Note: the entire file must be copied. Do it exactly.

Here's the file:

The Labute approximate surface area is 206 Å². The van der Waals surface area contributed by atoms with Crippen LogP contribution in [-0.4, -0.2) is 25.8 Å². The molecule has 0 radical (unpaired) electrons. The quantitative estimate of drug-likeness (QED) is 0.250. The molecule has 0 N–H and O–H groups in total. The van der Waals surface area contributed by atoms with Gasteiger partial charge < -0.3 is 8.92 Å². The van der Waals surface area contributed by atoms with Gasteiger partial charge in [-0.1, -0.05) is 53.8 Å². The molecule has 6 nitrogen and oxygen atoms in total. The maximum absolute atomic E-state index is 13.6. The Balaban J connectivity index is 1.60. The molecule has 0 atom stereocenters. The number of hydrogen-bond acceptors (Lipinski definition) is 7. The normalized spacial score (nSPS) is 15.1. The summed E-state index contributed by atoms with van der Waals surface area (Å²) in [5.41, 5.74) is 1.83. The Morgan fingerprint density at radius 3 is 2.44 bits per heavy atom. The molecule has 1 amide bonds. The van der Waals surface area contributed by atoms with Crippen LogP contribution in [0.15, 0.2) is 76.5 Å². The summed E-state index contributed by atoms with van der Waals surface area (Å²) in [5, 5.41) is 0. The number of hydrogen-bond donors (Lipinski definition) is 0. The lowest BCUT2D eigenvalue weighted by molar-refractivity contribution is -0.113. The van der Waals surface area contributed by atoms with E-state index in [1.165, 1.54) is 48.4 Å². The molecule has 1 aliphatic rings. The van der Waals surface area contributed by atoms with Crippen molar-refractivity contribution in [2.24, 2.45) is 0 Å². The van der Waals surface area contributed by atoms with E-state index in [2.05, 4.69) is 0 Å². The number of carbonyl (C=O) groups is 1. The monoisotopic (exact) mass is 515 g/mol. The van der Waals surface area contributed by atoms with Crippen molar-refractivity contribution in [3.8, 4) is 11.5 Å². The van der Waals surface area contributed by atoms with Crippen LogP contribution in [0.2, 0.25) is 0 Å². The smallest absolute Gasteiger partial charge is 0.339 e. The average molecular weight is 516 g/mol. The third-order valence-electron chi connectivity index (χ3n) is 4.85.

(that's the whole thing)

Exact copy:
The Labute approximate surface area is 206 Å². The van der Waals surface area contributed by atoms with Crippen LogP contribution in [-0.4, -0.2) is 25.8 Å². The molecule has 0 radical (unpaired) electrons. The quantitative estimate of drug-likeness (QED) is 0.250. The molecule has 0 N–H and O–H groups in total. The van der Waals surface area contributed by atoms with Gasteiger partial charge < -0.3 is 8.92 Å². The van der Waals surface area contributed by atoms with Gasteiger partial charge in [-0.1, -0.05) is 53.8 Å². The molecule has 6 nitrogen and oxygen atoms in total. The maximum absolute atomic E-state index is 13.6. The Balaban J connectivity index is 1.60. The molecule has 0 atom stereocenters. The number of hydrogen-bond acceptors (Lipinski definition) is 7. The normalized spacial score (nSPS) is 15.1. The summed E-state index contributed by atoms with van der Waals surface area (Å²) in [5.41, 5.74) is 1.83. The Morgan fingerprint density at radius 3 is 2.44 bits per heavy atom. The molecule has 1 amide bonds. The van der Waals surface area contributed by atoms with Crippen LogP contribution in [0.15, 0.2) is 76.5 Å². The summed E-state index contributed by atoms with van der Waals surface area (Å²) in [5, 5.41) is 0. The number of hydrogen-bond donors (Lipinski definition) is 0. The lowest BCUT2D eigenvalue weighted by molar-refractivity contribution is -0.113. The van der Waals surface area contributed by atoms with E-state index in [1.165, 1.54) is 48.4 Å². The molecule has 1 aliphatic rings. The van der Waals surface area contributed by atoms with Crippen molar-refractivity contribution in [2.24, 2.45) is 0 Å². The van der Waals surface area contributed by atoms with E-state index in [2.05, 4.69) is 0 Å². The number of carbonyl (C=O) groups is 1. The monoisotopic (exact) mass is 515 g/mol. The van der Waals surface area contributed by atoms with Crippen molar-refractivity contribution in [3.8, 4) is 11.5 Å². The van der Waals surface area contributed by atoms with Crippen LogP contribution in [0.2, 0.25) is 0 Å². The smallest absolute Gasteiger partial charge is 0.339 e. The average molecular weight is 516 g/mol. The third-order valence-electron chi connectivity index (χ3n) is 4.85.